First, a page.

That is only half the battle with the user experience rating. The rest comes with statistics that search engines track on your website. As a webmaster you can sign up for Google Analytics which will show all different stats about your website visitors.

How often they visited the website; if they revisited within 24 hours; how long they spent on the site; how many pages they browsed; which pages they browsed; which page they left the website on. Using algorithms the search engines use these stats to determine if the user enjoyed your website.

Social Outreach

This is quite new to the search engine/SEO world. Everyone is wanting to be social these days, via the internet. They have Twitter, Facebook and Instagram accounts, posting messages and photos to friends and family and other enthusiasts all around the world.

Search engines have jumped on the social bandwagon, completely changing how they rank websites. In the past it was “bad” SEO to link out of your website to another website, technically giving that website a “backlink”. People paid for these backlinks, however search engines do not want people to pay for backlinks, unless it’s through them, i.e. Adwords.

Search engines have changed their algorithm to embrace social sharing. So to link out to another club will now benefit your website, but only if the content is relevant. Link within your own website too, display similar articles to your visitor. Start with these, then include the external links.


A classic car club website writes an article about a 1969 Ford Capri Mk I. Either within the article or preferably at the bottom, the article provides links as to their source of information or relevant articles about Ford Capri’s.

Your Ford Capri article
Images and Content

Similar articles from this classic car club
1974 Ford Capri Mk II
1978 Ford Capri Mk III
Classic Ford Cars
Classic Dodge Cars
Classic GMC Cars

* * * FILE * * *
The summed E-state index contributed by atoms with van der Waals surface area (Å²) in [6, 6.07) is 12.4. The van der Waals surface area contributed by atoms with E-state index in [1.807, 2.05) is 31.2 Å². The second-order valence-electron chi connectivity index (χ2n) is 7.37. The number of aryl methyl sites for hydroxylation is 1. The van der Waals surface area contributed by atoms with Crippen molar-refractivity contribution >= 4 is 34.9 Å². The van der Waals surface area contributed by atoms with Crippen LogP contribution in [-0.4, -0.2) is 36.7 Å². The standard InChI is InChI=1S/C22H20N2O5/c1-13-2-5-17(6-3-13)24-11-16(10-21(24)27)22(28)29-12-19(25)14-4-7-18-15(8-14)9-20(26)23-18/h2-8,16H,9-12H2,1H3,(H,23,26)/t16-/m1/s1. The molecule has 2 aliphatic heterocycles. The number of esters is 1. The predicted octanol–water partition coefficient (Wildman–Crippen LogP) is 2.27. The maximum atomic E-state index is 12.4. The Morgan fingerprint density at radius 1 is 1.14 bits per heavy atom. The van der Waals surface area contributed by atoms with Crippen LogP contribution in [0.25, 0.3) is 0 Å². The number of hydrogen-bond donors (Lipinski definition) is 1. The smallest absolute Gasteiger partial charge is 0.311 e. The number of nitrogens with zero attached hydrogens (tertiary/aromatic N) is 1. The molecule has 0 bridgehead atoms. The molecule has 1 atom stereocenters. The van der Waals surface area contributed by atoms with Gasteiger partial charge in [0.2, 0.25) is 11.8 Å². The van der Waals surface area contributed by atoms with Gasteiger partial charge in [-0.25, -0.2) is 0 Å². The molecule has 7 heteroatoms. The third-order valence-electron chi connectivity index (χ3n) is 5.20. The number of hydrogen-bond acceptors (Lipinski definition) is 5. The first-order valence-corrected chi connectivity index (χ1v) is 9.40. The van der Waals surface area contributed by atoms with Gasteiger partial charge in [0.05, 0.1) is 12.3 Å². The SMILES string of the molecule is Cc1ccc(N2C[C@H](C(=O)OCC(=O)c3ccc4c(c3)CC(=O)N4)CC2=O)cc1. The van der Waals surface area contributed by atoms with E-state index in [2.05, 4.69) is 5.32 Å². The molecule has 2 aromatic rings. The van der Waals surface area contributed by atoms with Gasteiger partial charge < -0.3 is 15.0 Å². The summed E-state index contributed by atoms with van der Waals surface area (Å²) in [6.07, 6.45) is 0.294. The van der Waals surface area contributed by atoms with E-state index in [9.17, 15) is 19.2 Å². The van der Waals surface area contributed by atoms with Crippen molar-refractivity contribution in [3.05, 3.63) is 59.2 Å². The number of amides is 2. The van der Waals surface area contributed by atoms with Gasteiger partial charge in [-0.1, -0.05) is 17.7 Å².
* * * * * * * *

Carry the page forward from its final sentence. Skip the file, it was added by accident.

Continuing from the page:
External Relevant Articles
Local Ford Club Capri article
Another Classic Cars Club Capri article
Wikipedia Ford Capri info

Three is the key number, minimum three internal links and maximum three external links. Remember you do not want to send your visitor away from your website, it is simply a link that tells Google you are being social and providing Internet users with a never ending world of relevant information.

I cannot stress enough the word “relevant”. The external article must be relevant and contain quality content. Do not send an article to the homepage of a website or a completely irrelevant page. The search engines will track where the link leads to; check the content for relevance and score accordingly.

Flivver Online readers should use this external linking to their benefit. If twenty different car club websites are producing informative and quality content, then they should all be linking to each other’s articles from time to time.

Do not link to homepages, but to specific relevant articles and do not link to an article if that article is linking to your article, an immediate two way link will not be as effective.

In effect all the clubs will be showing Google that they have good outbound links and are receiving good inbound links. Google should appreciate the social sharing knowledge between the car clubs.

Disclaimer: website addresses quoted in the article are for illustartion purposes only and do not reflect real websites

Article originally published by ClubWorks [April 2016]

Main Image Credit: Pixabay, Pexels